In New York City, the ultimate city of immigrants, we have always known that immigrants are essential: immigrants make up half our city’s workforce and during COVID-19 they came to represent a disproportionate share of the essential workforce in the city. Our city came to rely and continues to rely on immigrants, who also bore the brunt of the fallout of COVID-19. And while immigrants have continued supporting the city as essential workers, they also are stepping up to fill needs in our communities. From food distribution volunteers to those making sure their communities have the latest information and resources, and others who have helped advocate for New Yorkers in the health system, immigrant New Yorkers deserve our thanks and recognition for their invaluable contributions.
Class 1B recently wrote stories about their first days in the United States. Read one story below and take the quiz afterwards to test your understanding!
A Memorable Day
My husband, my son, and I came to the U.S. on September 30, 2013 because my husband said, “We are so young. We should go to see the world outside.”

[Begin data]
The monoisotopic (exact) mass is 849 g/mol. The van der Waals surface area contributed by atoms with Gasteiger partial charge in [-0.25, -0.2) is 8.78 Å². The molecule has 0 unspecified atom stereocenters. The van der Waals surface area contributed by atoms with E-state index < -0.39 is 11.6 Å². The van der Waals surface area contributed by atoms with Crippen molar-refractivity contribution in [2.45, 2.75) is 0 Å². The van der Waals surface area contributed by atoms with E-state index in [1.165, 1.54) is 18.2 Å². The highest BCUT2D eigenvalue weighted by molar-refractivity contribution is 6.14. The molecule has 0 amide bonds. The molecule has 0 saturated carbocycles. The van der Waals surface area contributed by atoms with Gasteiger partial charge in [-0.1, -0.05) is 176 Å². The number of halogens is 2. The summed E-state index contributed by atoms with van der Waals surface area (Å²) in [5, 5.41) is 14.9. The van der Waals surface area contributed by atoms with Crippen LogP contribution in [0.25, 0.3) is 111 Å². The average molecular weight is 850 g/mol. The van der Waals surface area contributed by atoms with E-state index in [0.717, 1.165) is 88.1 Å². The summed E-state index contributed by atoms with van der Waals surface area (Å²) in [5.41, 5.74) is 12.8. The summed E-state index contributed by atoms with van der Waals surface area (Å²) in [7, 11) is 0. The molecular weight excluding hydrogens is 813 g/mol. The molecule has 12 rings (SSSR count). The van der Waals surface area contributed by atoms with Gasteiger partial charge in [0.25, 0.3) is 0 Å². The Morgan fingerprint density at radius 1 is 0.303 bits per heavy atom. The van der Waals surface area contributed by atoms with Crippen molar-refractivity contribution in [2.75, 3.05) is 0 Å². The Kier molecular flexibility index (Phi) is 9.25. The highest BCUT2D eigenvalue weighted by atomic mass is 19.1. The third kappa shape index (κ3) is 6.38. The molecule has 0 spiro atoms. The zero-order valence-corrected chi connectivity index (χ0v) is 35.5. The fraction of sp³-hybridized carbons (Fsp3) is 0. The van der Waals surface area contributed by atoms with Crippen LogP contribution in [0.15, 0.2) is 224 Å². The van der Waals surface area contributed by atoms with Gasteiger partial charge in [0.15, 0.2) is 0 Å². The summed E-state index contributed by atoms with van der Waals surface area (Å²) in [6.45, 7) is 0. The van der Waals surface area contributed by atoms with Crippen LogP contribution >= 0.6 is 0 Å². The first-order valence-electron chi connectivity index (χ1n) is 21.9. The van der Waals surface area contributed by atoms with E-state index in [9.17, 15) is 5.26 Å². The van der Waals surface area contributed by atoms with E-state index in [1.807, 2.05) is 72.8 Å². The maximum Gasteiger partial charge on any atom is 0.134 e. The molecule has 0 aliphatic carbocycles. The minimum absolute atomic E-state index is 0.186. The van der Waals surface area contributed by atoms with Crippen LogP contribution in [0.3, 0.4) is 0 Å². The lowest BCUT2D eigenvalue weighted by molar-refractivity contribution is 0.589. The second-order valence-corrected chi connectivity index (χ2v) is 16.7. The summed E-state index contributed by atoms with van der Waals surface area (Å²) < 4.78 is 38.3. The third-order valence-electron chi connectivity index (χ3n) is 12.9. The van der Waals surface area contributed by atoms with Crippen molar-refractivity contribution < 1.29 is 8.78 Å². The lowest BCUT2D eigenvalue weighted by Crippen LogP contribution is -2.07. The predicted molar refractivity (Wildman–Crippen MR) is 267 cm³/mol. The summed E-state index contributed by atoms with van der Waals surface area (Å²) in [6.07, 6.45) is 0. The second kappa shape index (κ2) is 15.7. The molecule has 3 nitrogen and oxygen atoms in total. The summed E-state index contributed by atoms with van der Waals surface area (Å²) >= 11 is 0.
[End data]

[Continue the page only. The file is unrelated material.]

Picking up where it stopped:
In the morning, we took three suitcases, and went to the Guangzhou Baiyun airport. The first stop was at the Hong Kong airport for one hour. After that we changed to the U.S. airplane and said goodbye to our country.
On the plane, my mood was very uneasy. I thought a lot. In China, I had a good job, but I couldn’t I do it in the U.S. because my English was very bad. Also I heard that in the U.S. it snows a lot in the winter and it’s very cold. I was very worried.
After about fifteen hours, we arrived at JFK airport. It was night. After we picked up our three suitcases, we waited for my sister.
I heard my sister call my name. We hugged. My sister helped me pull the suitcase and we walked outside and waited for my sister-in-law to pick us up.
It was raining, and I felt very cold. I didn’t see many houses or many buildings. I saw a lot of different skin colors and heard different languages.
After we got to my sister’s home, my sister prepared a hearty dinner for us. But I wasn’t in the mood to eat because I felt very tired, and I felt strange and homesick. I cried. I wanted to go back to China. My sister held me and said, “Don’t worry. Everything will be okay.”